But when the IAEA delegation arrived Feb. 20, it renewed the demand to visit Parchin, according to Soltanieh’s account.

“At the beginning of the meeting the first day, they said the director general had instructed them to give a message to us that they wanted to go to Parchin today or tomorrow, despite what we had clearly agreed two weeks earlier,” Soltanieh told IPS.

Soltanieh told the Board of Governors that the negotiating text on which the two sides were working at the Feb. 20-21 meeting provided specifically for a visit to Parchin as well as other sites in conjunction with Iran’s actions to clear up the issue of “hydrodynamic experiments” – the allegation by an unnamed member government published in the November 2011 IAEA report.

In response to the renewed request for a visit to Parchin, Soltanieh offered to let the delegation visit the Marivan site, where the same November report said the agency had “credible” evidence Iranian engineers worked on high-explosives testing for a nuclear device.

“We offered Marivan because it was the next priority,” Soltanieh told IPS, referring to the list of priority issues on which Iran was expected to take actions to be specified by the IAEA under the provision of the negotiating text.

But the IAEA delegation rejected the offer, claiming that it had been given too little time.

Soltanieh’s account reveals that the IAEA also turned down a request to stay one additional day to complete the negotiations of the new action plan. “At lunch hour the second day, we wanted them to stay another day,” he told IPS, and the delegation told them it might be possible.

But after consulting with Amano, the IAEA delegation said it could not stay.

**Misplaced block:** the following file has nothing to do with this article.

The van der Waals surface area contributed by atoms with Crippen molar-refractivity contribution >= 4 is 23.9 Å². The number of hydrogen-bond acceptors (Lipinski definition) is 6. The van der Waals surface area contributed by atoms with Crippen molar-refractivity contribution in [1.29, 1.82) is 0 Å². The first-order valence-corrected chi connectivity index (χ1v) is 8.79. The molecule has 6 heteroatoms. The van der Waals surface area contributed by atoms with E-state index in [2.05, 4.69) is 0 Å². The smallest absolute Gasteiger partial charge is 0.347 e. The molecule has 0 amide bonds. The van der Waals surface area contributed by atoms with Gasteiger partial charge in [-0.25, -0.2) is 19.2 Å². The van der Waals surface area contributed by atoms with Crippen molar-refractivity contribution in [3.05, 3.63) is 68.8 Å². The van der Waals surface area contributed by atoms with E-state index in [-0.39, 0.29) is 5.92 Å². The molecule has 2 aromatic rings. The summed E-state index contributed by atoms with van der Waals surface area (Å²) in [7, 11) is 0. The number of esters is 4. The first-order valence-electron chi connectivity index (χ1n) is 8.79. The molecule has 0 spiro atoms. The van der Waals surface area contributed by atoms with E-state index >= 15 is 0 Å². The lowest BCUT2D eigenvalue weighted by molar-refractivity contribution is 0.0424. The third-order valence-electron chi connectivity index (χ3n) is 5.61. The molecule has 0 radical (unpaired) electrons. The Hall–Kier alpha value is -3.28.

Amano’s change of signals on Parchin and refusal to stay for a third day of negotiations were followed by condemnation of Iran as uncooperative by a “senior Western official” shortly before the IAEA Board of Governors meeting.

The official was quoted by Reuters Mar. 2 as saying, “We think there needs to be a resolution that makes clear that Iran needs to do more, a lot more, to comply with the agency’s requests.” The official called Iran’s stance during the talks a “gigantic slap in the face of the IAEA”.

In the end, no resolution was passed by the Board. Instead the P5+1 – the U.S., Britain, France, Russia and China plus Germany – issued a joint statement urging Iran to allow access to Parchin but not blaming Iran for the failure to reach agreement.

The negotiating text as it stood at the end of the February round of talks, which Soltanieh showed IPS, had relatively few handwritten deletions and additions.

A key provision in the draft text, which IPS was allowed to quote, says, “Iran agrees to cooperate with the Agency to facilitate a conclusive technical assessment of all issues of concern to the Agency. This cooperation will include inspections by the Agency, additional meetings, including technical meetings and visits, and access to relevant information, documentation and sites, material and personnel.”